## Fluids and continuum

**INTRODUCTION: Definition of a fluid: **A fluid is defined as a substance that deforms continuously under the action of a shear stress, however small magnitude present. It means that a fluid deforms under very small shear stress, but a solid may not deform under that magnitude of the shear stress.

By contrast a solid deforms when a constant shear stress is applied, but its deformation does not continue with increasing time. In Fig.1, deformation pattern of a solid and a fluid under the action of constant shear force is illustrated. We explain in detail here deformation behavior of a solid and a fluid under the action of a shear force.

**Introduction to Fluid Mechanics**: In Fig., a shear force F is applied to the upper plate to which the solid has been bonded, a shear stress resulted by the force equals to

Where A is the contact area of the upper plate. We know that in the case of the solid block the deformation is proportional to the shear stress t provided the elastic limit of the solid material is not exceeded.

When a fluid is placed between the plates, the deformation of the fluid element is illustrated in Fig. We can observe the fact that the deformation of the fluid element continues to increase as long as the force is applied. The fluid particles in direct contact with the plates move with the same speed of the plates. This can be interpreted that there is no slip at the boundary. This fluid behavior has been verified in numerous experiments with various kinds of fluid and boundary material.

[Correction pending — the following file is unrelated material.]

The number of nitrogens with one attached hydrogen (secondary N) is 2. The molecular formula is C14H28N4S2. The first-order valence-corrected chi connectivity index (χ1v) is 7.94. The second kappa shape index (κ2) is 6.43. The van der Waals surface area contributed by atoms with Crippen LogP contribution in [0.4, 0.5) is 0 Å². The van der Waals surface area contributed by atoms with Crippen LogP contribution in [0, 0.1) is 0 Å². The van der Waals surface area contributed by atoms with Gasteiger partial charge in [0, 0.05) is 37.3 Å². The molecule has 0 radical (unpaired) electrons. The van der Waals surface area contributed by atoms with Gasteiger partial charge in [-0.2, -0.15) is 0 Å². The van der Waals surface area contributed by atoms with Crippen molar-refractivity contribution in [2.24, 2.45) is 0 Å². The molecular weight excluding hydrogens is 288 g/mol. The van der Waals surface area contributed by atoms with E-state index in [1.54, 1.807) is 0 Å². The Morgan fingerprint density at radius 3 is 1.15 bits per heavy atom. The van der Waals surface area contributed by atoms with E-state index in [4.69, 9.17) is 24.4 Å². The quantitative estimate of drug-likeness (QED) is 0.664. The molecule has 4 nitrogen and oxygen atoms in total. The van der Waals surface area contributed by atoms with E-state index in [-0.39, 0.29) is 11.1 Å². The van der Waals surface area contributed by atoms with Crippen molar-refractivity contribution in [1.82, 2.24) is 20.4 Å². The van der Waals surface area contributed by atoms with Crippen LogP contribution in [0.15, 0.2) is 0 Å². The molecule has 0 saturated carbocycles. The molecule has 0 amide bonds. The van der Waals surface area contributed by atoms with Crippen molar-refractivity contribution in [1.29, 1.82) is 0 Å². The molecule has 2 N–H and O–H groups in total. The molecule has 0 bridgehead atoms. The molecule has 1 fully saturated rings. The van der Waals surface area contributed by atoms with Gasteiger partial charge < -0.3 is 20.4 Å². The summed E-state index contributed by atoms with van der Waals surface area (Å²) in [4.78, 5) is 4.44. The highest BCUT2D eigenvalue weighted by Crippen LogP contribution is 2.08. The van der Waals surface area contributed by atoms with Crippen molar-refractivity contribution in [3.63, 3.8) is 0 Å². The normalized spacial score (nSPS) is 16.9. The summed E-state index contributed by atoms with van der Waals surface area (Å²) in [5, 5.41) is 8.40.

In short, a fluid continues in motion under the application of a shear stress and cannot sustain any shear stress when at rest.

**Fluid as a continuum: **In the definition of the fluid the molecular structure of the fluid was not mentioned. As we know the fluids are composed of molecules in constant motions. For a liquid, molecules are closely spaced compared with that of a gas. In most engineering applications the average or macroscopic effects of a large number of molecules is considered. We thus do not concern about the behavior of individual molecules. The fluid is treated as an infinitely divisible substance, a continuum at which the properties of the fluid are considered as a continuous (smooth) function of the space variables and time.

To illustrate the concept of fluid as a continuum consider fluid density as a fluid property at a small region.(Fig.(a)). Density is defined as mass of the fluid molecules per unit volume. Thus the mean density within the small region C could be equal to mass of fluid molecules per unit volume. When the small region C occupies space which is larger than the cube of molecular spacing, the number of the molecules will remain constant. This is the limiting volume above which the effect of molecular variations on fluid properties is negligible. A plot of the mean density versus the size of unit volume is illustrated in Fig.(b).

**The density of the fluid is defined as: **

figure(a) figure(b)